Based on the recent fuel price review by the Department of Energy, South Africans should brace for an expected fuel hike.

Why you’ll pay more for fuel/gas

The expected fuel hike is due to expected global economic disruptions but specifically in South Africa and it’s developing countries.

There are two factors determine how much we pay for fuel.

(1) Global oil prices.

(2) The performance of the South African rand against major currencies such as the Dollar.

The economic factors that influence these two elements have not been favorable for a fuel price decrease.

1: The global oil price-volatility factor

On the first factor, oil prices have continued to be volatile in the Middle East, a major player in the global oil industry.

This, and other factors such as OPEC output restrictions and political changes in the Middle East, is likely to have a volatile, medium-to-long-term effect on the price of fuel.

Given that Crude is one of the country’s main import and that Saudi Arabia accounts for more than 40% of South Africa’s oil imports—R323.9B.

Oil price volatility in major oil-producing countries such as Saudi Arabia, from where we import most of our crude, is never a good thing because it usually leads to higher crude prices.

This is a factor that increases production costs across major sectors of the economy.

Volatile global oil prices are ‘bad’ for the global economy and for our economy.

Especially because lower oil prices show a shrinking global economy.

Secondly, increased oil outputs against declining global demand have a negative effect on global economic growth.

2: The performance of the South African Rand against the Dollar

On the second influential factor, the rand has not shown a bullish performance against the dollar and other major currencies.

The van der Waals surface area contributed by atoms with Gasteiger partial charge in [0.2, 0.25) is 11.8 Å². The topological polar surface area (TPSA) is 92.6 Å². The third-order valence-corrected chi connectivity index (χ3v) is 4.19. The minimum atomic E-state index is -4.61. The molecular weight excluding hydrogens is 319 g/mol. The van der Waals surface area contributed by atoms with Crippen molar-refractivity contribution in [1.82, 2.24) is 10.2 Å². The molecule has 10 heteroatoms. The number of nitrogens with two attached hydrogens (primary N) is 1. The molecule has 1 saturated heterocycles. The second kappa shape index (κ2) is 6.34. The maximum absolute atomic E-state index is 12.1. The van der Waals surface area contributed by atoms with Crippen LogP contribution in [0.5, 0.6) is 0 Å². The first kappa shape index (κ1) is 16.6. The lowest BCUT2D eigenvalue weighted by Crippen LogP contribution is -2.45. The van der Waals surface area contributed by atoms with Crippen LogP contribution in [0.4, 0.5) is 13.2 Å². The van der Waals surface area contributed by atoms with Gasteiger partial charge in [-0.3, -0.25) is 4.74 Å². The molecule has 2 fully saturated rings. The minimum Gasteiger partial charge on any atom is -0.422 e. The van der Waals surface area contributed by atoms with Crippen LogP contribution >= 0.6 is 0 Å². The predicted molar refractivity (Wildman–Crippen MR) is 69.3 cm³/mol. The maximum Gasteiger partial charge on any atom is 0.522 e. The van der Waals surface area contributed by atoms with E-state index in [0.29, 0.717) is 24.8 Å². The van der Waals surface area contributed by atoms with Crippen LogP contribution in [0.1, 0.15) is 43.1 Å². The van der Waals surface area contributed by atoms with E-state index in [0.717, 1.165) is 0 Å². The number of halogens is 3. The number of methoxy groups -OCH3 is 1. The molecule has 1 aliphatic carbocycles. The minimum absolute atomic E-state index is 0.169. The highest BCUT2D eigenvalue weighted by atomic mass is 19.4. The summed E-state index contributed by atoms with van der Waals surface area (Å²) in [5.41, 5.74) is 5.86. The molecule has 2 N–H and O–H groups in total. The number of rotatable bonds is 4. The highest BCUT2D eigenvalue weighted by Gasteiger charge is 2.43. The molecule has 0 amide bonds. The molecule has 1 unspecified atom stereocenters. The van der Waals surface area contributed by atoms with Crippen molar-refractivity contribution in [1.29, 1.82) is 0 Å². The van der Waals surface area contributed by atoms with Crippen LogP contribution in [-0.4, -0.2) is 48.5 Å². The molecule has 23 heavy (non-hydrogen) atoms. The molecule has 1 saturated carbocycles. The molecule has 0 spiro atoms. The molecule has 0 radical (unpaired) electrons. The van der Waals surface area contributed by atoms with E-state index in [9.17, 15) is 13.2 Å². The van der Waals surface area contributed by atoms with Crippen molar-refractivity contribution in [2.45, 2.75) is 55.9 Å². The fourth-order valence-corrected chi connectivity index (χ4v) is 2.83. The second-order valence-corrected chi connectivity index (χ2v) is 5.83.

As predicted by the Automobile Association (AA), this downward trend is likely to continue.

Based on fuel price information released by the Central Energy Fund, AA predicts a 12 cents increase in petrol fuel prices in August.

Further increases are expected deep into the final quarter of the year given various unfavorable social-economic factors within and outside South Africa such as how the rand performs against the dollar.

How the Rand performs against the dollar largely depend on a number of factors but the most substantive at this point is investor outlook/sentiment.

According to Bianca Botes, Corporate Treasury Manager at Peregrine Treasury Solutions, investors consider the South African Rand a volatile emerging-market currency.

This and the Rand’s continued bearish performance against the dollar thanks to continued tension and volatility in the global economy translates into a poorer performance for the Rand.

This, in turn, has a negative echo effect on the overall economic outlook.

Given the overall volatility of the rand against the dollar, volatile oil prices, a declining economic outlook, and an unfavorable investor outlook.

South Africans should brace for tougher economic times and increased fuel prices due to the various socio-economic factors stated here.

Furthermore, some of South Africa’s greatest challenges such as high unemployment, high living cost, rising crime rates, and inequality also has a negative effect on the economy and the medium-to-long-term price of fuel in South Africa.


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